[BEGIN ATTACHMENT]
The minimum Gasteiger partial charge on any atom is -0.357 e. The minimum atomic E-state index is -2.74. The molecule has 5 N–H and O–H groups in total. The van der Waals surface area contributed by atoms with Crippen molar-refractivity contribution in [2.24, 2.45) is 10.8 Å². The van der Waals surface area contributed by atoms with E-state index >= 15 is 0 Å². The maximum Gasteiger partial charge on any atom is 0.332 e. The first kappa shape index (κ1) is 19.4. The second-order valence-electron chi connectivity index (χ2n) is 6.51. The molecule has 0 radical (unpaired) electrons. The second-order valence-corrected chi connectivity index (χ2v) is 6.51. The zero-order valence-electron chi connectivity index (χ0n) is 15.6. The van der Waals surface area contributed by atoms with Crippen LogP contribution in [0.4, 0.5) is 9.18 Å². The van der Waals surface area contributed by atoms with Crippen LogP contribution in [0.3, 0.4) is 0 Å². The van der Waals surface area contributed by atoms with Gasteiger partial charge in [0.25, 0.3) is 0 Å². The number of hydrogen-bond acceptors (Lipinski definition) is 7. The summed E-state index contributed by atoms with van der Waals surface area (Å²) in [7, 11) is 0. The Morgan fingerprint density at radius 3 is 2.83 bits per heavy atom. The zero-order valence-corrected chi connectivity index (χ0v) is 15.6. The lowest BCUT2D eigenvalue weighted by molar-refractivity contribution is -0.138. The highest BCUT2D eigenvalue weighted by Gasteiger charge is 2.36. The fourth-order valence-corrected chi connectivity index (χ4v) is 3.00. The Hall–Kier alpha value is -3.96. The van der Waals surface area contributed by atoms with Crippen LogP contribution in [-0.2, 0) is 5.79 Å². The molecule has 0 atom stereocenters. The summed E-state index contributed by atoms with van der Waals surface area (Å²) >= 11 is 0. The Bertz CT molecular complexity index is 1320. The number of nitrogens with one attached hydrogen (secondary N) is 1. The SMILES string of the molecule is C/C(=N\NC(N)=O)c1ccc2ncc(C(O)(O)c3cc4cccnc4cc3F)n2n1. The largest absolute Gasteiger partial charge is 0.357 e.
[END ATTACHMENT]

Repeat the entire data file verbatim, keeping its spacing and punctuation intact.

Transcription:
The minimum Gasteiger partial charge on any atom is -0.357 e. The minimum atomic E-state index is -2.74. The molecule has 5 N–H and O–H groups in total. The van der Waals surface area contributed by atoms with Crippen molar-refractivity contribution in [2.24, 2.45) is 10.8 Å². The van der Waals surface area contributed by atoms with E-state index >= 15 is 0 Å². The maximum Gasteiger partial charge on any atom is 0.332 e. The first kappa shape index (κ1) is 19.4. The second-order valence-electron chi connectivity index (χ2n) is 6.51. The molecule has 0 radical (unpaired) electrons. The second-order valence-corrected chi connectivity index (χ2v) is 6.51. The zero-order valence-electron chi connectivity index (χ0n) is 15.6. The van der Waals surface area contributed by atoms with Crippen LogP contribution in [0.4, 0.5) is 9.18 Å². The van der Waals surface area contributed by atoms with Crippen LogP contribution in [0.3, 0.4) is 0 Å². The van der Waals surface area contributed by atoms with Gasteiger partial charge in [0.25, 0.3) is 0 Å². The number of hydrogen-bond acceptors (Lipinski definition) is 7. The summed E-state index contributed by atoms with van der Waals surface area (Å²) in [7, 11) is 0. The Morgan fingerprint density at radius 3 is 2.83 bits per heavy atom. The zero-order valence-corrected chi connectivity index (χ0v) is 15.6. The lowest BCUT2D eigenvalue weighted by molar-refractivity contribution is -0.138. The highest BCUT2D eigenvalue weighted by Gasteiger charge is 2.36. The fourth-order valence-corrected chi connectivity index (χ4v) is 3.00. The Hall–Kier alpha value is -3.96. The van der Waals surface area contributed by atoms with Crippen LogP contribution in [-0.2, 0) is 5.79 Å². The molecule has 0 atom stereocenters. The summed E-state index contributed by atoms with van der Waals surface area (Å²) >= 11 is 0. The Bertz CT molecular complexity index is 1320. The number of nitrogens with one attached hydrogen (secondary N) is 1. The SMILES string of the molecule is C/C(=N\NC(N)=O)c1ccc2ncc(C(O)(O)c3cc4cccnc4cc3F)n2n1. The largest absolute Gasteiger partial charge is 0.357 e.